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Workers drill at an open cast coal field at Dhanbad district in the eastern Indian state of Jharkhand. File photo: REUTERS/AHMAD MASSOD
Workers drill at an open cast coal field at Dhanbad district in the eastern Indian state of Jharkhand. File photo: REUTERS/AHMAD MASSOD

A coal crisis in India has forced the country’s sponge iron producers to scour the planet for supplies to keep their mills running as they are deprived of the fossil fuel at home.

Jindal Steel & Power, which is running its sponge iron plants at 40% capacity as it does not have enough fuel, has contracted orders for 150,000 tonnes of thermal coal each for May and June from SA and Mozambique, according to MD VR Sharma. That is the most it has ever imported in a month, he said. 

“There is no coal available and we are at a hand-to-mouth situation now for inventories,” Sharma said in an interview. “We have to keep on importing coal till the time domestic coal is not available.”

Asia’s third-largest economy is battling an energy crisis threatening to hit industrial production as the state-run behemoth Coal India diverts most of its output to power plants to keep the lights on amid worsening blackouts. In the central state of Chhattisgarh, a hub for iron ore and steelmaking, sponge iron makers are running at about 60% of usual levels and could be forced to shut down completely if they cannot get more coal, the Chhattisgarh Sponge Iron Manufacturers Association said in April.

India’s sponge iron industry, the world’s biggest, may ship in as much as 35-million tonnes of coal this financial year, 30% more than a year earlier, according to the Sponge Iron Manufacturers Association. Sponge iron is a steelmaking raw material produced after heating iron ore at high temperatures using carbon in the form of coal or gas.  

SA and Australian traders have been flooding the industry group with queries on the quality and prices of coal that mills need, as “they know that India will have to import a lot of coal because of the energy crisis”, according to Deependra Kashiva, executive director at the sponge iron group.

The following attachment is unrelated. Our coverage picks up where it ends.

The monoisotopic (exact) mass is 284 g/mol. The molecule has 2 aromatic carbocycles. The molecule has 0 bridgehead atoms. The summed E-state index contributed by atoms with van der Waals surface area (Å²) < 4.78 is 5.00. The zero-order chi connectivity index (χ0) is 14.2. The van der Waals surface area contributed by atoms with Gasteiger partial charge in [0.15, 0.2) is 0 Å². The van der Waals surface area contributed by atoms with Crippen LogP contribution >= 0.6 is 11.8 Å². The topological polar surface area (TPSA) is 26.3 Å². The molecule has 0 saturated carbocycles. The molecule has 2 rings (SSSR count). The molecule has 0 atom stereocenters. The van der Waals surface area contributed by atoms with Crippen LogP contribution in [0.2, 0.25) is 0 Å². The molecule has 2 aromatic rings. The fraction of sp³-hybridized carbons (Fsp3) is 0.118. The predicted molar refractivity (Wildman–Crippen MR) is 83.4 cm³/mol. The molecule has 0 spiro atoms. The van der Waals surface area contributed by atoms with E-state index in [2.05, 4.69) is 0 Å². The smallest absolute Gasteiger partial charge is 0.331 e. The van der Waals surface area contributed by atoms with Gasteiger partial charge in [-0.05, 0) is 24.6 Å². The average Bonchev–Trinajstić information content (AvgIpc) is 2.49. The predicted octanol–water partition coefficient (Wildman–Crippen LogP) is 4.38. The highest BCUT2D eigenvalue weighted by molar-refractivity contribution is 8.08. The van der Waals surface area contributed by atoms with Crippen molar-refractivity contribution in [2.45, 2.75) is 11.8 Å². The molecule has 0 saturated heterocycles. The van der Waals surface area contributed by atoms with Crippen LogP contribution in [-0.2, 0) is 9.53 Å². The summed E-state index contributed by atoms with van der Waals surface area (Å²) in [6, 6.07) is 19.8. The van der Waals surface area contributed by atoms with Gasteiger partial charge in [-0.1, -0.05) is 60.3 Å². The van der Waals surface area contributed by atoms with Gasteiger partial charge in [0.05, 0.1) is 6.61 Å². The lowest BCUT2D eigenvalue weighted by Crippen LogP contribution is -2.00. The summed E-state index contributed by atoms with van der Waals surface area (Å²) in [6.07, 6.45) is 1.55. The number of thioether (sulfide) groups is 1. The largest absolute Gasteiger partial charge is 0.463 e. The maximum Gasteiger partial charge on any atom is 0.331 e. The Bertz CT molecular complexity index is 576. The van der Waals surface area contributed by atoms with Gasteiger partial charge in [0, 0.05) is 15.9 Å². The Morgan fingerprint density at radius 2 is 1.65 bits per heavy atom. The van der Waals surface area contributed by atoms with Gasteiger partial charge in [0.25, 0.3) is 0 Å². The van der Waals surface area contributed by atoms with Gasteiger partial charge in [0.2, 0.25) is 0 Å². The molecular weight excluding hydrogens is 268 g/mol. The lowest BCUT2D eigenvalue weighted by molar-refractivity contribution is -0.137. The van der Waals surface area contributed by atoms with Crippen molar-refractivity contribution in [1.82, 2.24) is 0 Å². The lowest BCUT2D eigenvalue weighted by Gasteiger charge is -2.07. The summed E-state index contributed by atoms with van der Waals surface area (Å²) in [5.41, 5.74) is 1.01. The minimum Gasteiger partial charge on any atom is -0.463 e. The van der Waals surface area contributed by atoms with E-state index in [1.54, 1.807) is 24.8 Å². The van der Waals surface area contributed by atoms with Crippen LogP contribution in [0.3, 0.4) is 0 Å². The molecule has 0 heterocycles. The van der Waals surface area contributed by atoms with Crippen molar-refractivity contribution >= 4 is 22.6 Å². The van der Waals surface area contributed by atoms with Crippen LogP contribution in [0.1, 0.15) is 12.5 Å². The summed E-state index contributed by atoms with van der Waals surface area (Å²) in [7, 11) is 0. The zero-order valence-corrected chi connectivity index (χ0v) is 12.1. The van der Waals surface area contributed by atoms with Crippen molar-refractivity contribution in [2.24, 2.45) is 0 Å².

“The coal situation is very bad in India,” as inventories are drying up and the availability of railway carriages to transport the material gets tougher, Kashiva said in an interview. Mills are ready to pay a higher premium for coal in e-auctions as “they are desperate to run their plants”, he said, adding that companies do not want to miss out on the booming export demand for steel.

India’s steel exports jumped 25% to 13.5-million tonnes in the financial year ended March, according to government data.

“The government or Coal India should try to cap coal prices” to rein in energy costs, Sharma said. The country should also speed up environmental clearances and set a production deadline for miners that have won leases at auctions to bring more output quickly, he said.

“Because this is not a one-day situation. This will remain forever. This will remain in December also and next March also and next June also,” Sharma said. “The faster the mines start production, the better it is for the country.”



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